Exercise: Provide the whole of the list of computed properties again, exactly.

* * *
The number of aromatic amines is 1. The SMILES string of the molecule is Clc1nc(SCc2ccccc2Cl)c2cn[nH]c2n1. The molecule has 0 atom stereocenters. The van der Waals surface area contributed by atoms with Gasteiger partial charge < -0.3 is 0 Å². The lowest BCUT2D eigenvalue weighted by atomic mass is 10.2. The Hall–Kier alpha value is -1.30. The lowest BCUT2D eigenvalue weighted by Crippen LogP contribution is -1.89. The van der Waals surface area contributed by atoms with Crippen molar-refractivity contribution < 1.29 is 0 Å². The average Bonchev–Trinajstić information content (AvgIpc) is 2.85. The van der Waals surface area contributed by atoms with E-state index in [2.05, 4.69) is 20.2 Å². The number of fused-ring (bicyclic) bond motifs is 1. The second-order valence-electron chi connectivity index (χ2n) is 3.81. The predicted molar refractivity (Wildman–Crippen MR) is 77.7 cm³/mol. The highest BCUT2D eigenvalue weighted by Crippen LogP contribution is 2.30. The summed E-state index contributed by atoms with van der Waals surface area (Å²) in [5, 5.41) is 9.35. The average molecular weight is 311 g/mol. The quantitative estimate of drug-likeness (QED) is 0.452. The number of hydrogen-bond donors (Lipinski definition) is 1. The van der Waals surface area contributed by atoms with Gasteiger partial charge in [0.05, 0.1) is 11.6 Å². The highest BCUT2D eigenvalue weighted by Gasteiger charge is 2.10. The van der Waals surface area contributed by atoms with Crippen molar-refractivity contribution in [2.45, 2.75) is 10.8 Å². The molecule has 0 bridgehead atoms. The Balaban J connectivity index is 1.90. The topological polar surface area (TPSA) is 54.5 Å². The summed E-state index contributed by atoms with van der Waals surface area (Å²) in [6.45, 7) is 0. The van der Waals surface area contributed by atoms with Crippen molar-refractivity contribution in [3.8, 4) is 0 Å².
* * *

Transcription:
The number of aromatic amines is 1. The SMILES string of the molecule is Clc1nc(SCc2ccccc2Cl)c2cn[nH]c2n1. The molecule has 0 atom stereocenters. The van der Waals surface area contributed by atoms with Gasteiger partial charge < -0.3 is 0 Å². The lowest BCUT2D eigenvalue weighted by atomic mass is 10.2. The Hall–Kier alpha value is -1.30. The lowest BCUT2D eigenvalue weighted by Crippen LogP contribution is -1.89. The van der Waals surface area contributed by atoms with Crippen molar-refractivity contribution < 1.29 is 0 Å². The average Bonchev–Trinajstić information content (AvgIpc) is 2.85. The van der Waals surface area contributed by atoms with E-state index in [2.05, 4.69) is 20.2 Å². The number of fused-ring (bicyclic) bond motifs is 1. The second-order valence-electron chi connectivity index (χ2n) is 3.81. The predicted molar refractivity (Wildman–Crippen MR) is 77.7 cm³/mol. The highest BCUT2D eigenvalue weighted by Crippen LogP contribution is 2.30. The summed E-state index contributed by atoms with van der Waals surface area (Å²) in [5, 5.41) is 9.35. The average molecular weight is 311 g/mol. The quantitative estimate of drug-likeness (QED) is 0.452. The number of hydrogen-bond donors (Lipinski definition) is 1. The van der Waals surface area contributed by atoms with Gasteiger partial charge in [0.05, 0.1) is 11.6 Å². The highest BCUT2D eigenvalue weighted by Gasteiger charge is 2.10. The van der Waals surface area contributed by atoms with Crippen molar-refractivity contribution in [2.45, 2.75) is 10.8 Å². The molecule has 0 bridgehead atoms. The Balaban J connectivity index is 1.90. The topological polar surface area (TPSA) is 54.5 Å². The summed E-state index contributed by atoms with van der Waals surface area (Å²) in [6.45, 7) is 0. The van der Waals surface area contributed by atoms with Crippen molar-refractivity contribution in [3.8, 4) is 0 Å².